"It's still not easy to get a loan, but it's better than it used to be, even a year ago," said
VEDC is a nonprofit community lender with headquarters in the
Much of its funding is from banks that provide loan capital to satisfy the legal mandate of the Community Reinvestment Act. That's a federal law that requires financial institutions to help meet the credit needs of the communities in which they operate, including low- and moderate-income neighborhoods.
"I can get here from my home (in the
Founded in 1976, VEDC is a direct lender, not a broker. It offers a variety of microloan programs up to
In the last four years, the lender's assets have grown from
VEDC grew during the recession by making loans that traditional banks wouldn't. Among other things, the company accepts unconventional collateral, such as cars, trucks, restaurant equipment and liquor licenses.
The lender's default rate is less than 1.5 percent because it does extensive due diligence, Barragan said.
"If we don't believe in the owner and the model, we don't make the loan," he said.
It's also helped that there's not much competition for loans of less than
Just as there are pay day lenders that charge obscene interest rates for consumer loans, there are predatory lenders that prey on small business owners.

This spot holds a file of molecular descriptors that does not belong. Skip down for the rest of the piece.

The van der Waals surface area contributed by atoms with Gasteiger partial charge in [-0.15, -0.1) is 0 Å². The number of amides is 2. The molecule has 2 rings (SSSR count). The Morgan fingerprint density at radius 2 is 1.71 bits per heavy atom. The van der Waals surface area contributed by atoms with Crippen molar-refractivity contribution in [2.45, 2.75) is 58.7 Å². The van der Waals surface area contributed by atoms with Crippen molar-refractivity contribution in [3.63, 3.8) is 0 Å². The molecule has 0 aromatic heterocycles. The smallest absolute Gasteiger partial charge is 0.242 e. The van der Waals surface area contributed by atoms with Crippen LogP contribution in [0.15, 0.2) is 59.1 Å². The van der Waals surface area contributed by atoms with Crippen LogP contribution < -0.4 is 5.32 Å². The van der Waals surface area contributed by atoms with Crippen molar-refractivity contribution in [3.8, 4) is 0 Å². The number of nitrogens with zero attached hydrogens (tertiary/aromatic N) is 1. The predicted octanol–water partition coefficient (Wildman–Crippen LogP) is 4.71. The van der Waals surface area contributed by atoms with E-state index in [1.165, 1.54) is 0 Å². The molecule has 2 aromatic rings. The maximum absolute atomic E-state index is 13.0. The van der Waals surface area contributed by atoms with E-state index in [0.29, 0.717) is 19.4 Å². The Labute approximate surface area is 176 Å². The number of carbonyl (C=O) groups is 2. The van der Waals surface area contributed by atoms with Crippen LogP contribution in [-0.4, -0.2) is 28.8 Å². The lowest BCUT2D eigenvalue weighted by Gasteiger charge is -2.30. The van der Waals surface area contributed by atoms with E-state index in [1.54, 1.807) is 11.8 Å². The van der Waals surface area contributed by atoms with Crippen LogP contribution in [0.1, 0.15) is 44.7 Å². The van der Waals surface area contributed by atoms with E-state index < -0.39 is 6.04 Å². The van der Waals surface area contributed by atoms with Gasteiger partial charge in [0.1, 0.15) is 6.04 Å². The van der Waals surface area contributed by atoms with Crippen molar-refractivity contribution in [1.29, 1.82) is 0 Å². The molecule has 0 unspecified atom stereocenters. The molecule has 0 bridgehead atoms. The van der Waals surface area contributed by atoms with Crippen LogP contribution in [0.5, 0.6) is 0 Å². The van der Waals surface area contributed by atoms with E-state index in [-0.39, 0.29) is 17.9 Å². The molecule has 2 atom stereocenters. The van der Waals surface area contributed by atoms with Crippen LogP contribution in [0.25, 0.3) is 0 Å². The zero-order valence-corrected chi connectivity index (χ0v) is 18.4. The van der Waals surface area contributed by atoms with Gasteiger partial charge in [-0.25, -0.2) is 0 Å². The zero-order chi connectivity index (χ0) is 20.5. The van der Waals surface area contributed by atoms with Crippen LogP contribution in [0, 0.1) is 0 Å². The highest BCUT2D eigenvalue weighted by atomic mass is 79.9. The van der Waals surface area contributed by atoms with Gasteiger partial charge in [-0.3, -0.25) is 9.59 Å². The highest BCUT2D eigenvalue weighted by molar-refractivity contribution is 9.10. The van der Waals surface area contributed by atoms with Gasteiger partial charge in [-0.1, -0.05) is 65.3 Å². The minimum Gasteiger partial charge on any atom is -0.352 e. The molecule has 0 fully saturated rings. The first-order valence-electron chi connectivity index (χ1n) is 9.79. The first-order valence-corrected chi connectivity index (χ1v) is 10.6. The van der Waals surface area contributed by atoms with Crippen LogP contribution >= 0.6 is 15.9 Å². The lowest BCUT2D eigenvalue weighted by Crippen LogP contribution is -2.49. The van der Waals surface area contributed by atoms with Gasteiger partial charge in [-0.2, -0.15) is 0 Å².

"They're the only ones aggressively going after this market," Barragan said. "I keep waiting for someone else to take a bite out of it, but there just doesn't seem to be much interest."
VEDC's interest rates typically range from 8 percent to 11 percent, depending on the size of the loan and the borrower's credit, Barragan said.
Most of its lending is to existing businesses, but VEDC will consider start-ups whose founders have invested their own money in a venture to show that they're serious.
"We're very pleased that they've decided to extend into our jurisdiction," said Director
Commercial lending in general took a hit during the recession, when loose underwriting came back to bite many banks and credit unions.
Some lenders were forced to bulk up reserves against losses, which meant cutting back on the granting of future loans.
There also are fewer lenders to make small business loans because of industry consolidation and bank failures. Community banks, in particular, were among the most vulnerable, and those are the banks that usually do the most small business lending.
On the bright side, the void opened the door to a lot of alternative lending, such as peer-to-peer loans and crowdsourcing, the
But with job growth and the housing market clawing their way back, even traditional commercial lenders are starting to perk up again.
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